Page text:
Travelling into cottage country in Ontario, the only time I felt a little bit of COVID-19 concern was at a very busy touristy gas and convenience store just inside the Ontario border. With so many people from across the country inside the place — and very few face masks — I was very careful what I touched and did sanitize my hands after leaving.
Anyone following my journey on my Facebook page will know that I had an amazing vacation, hosted by my long-time friend and confidante, Melissa Ridgen. Yes, she’s the woman you see on the Winnipeg-based APTN National News. I first met her when she was a reporter at the Brandon Sun when I was hired as managing editor way back in 2004. When she left for Winnipeg after a few years, we remained friends.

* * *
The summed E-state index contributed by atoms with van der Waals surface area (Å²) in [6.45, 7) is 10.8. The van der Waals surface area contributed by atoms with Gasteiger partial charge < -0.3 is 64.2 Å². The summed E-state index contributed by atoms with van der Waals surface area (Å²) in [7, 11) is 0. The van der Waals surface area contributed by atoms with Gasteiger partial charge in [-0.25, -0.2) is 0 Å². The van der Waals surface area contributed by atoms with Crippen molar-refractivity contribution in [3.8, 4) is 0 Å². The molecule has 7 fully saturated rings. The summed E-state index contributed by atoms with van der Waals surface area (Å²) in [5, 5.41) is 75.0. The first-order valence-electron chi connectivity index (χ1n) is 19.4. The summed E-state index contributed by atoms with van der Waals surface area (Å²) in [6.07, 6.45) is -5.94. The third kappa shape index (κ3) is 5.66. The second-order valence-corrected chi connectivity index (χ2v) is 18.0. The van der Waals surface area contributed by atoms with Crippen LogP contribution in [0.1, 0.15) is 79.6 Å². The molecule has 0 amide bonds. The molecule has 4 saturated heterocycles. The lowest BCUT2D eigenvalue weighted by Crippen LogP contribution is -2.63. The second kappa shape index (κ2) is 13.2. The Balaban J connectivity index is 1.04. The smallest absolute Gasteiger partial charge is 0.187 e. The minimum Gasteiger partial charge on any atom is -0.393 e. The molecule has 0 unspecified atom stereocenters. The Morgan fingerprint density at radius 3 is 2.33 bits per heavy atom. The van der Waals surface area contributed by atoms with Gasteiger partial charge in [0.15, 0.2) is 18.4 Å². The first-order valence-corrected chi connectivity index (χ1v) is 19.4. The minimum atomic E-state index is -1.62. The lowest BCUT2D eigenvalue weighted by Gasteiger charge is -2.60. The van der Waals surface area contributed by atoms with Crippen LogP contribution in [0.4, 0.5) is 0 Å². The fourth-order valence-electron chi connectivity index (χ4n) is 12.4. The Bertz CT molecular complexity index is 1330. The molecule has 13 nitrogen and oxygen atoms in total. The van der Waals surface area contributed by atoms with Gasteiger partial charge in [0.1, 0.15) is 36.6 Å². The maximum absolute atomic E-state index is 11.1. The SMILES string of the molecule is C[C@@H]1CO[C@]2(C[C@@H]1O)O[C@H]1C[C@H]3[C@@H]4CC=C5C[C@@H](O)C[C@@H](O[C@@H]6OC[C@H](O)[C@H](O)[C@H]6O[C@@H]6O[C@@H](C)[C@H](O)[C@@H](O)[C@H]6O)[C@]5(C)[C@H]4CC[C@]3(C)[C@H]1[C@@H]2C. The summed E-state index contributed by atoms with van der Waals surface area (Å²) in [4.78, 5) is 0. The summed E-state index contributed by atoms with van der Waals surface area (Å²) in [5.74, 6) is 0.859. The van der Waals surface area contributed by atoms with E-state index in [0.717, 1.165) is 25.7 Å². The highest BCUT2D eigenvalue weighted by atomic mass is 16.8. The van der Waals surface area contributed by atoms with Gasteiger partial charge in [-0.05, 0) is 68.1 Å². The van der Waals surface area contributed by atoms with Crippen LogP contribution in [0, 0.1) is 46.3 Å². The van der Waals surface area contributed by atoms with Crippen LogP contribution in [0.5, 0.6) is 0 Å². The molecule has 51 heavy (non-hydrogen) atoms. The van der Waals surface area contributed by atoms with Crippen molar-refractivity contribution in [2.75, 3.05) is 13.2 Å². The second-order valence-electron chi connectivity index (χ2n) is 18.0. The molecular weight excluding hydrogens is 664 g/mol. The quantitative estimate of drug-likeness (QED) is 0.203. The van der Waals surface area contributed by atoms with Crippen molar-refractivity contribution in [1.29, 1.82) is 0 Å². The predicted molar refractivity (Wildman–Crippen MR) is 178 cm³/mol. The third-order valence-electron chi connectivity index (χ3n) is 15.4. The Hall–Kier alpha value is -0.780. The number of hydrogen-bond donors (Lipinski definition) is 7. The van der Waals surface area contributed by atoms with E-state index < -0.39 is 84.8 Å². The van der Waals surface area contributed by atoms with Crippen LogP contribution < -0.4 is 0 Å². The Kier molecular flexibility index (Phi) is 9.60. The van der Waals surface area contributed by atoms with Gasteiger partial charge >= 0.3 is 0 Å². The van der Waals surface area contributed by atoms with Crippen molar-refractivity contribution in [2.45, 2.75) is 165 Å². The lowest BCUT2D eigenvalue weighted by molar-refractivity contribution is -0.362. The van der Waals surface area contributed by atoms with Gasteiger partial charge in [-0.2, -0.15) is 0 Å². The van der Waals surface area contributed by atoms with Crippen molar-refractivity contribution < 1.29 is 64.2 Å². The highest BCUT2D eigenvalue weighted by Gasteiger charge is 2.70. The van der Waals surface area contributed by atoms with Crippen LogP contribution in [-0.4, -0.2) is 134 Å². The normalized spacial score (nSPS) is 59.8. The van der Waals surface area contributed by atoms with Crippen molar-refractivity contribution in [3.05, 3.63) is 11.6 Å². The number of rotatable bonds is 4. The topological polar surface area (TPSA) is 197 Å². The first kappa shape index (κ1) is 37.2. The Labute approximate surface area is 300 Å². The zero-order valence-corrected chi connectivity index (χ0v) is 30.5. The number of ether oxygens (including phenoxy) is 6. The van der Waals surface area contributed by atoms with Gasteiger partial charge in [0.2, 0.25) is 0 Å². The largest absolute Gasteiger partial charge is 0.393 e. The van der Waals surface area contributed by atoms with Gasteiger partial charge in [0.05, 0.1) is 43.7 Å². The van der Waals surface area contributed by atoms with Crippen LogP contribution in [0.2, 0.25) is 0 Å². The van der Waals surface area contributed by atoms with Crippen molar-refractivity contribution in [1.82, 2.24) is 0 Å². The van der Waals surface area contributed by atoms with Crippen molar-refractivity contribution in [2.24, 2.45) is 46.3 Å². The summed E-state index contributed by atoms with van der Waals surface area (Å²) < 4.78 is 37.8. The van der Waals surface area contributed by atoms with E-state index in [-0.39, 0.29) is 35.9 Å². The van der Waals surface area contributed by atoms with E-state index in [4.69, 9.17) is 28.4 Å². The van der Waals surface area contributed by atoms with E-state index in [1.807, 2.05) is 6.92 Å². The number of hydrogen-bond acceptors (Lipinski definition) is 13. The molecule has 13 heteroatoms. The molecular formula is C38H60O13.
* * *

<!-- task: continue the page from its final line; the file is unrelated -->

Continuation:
Her partner is veteran CBC Winnipeg journalist Sean Kavanagh. So we had plenty of good journo industry talk over the time I was with them. Thanks for hosting me in Winnipeg’s St. James neighbourhood and on Trinity Island in Lake of the Woods. It was a great time.
I also had some good chats with some current and former members of the Brandon Sun staff on my excursion to the Wheat City. I had lunch with Sun editor Matt Goerzen, and drinks with former reporters Jillian Austin and Diane Nelson.
I had the opportunity over my decade as managing editor of that historic publication to have hired all three of them. I was cheered to learn while the Sun has suffered some cutbacks due to COVID-19, it is still a proud and respectable media outlet.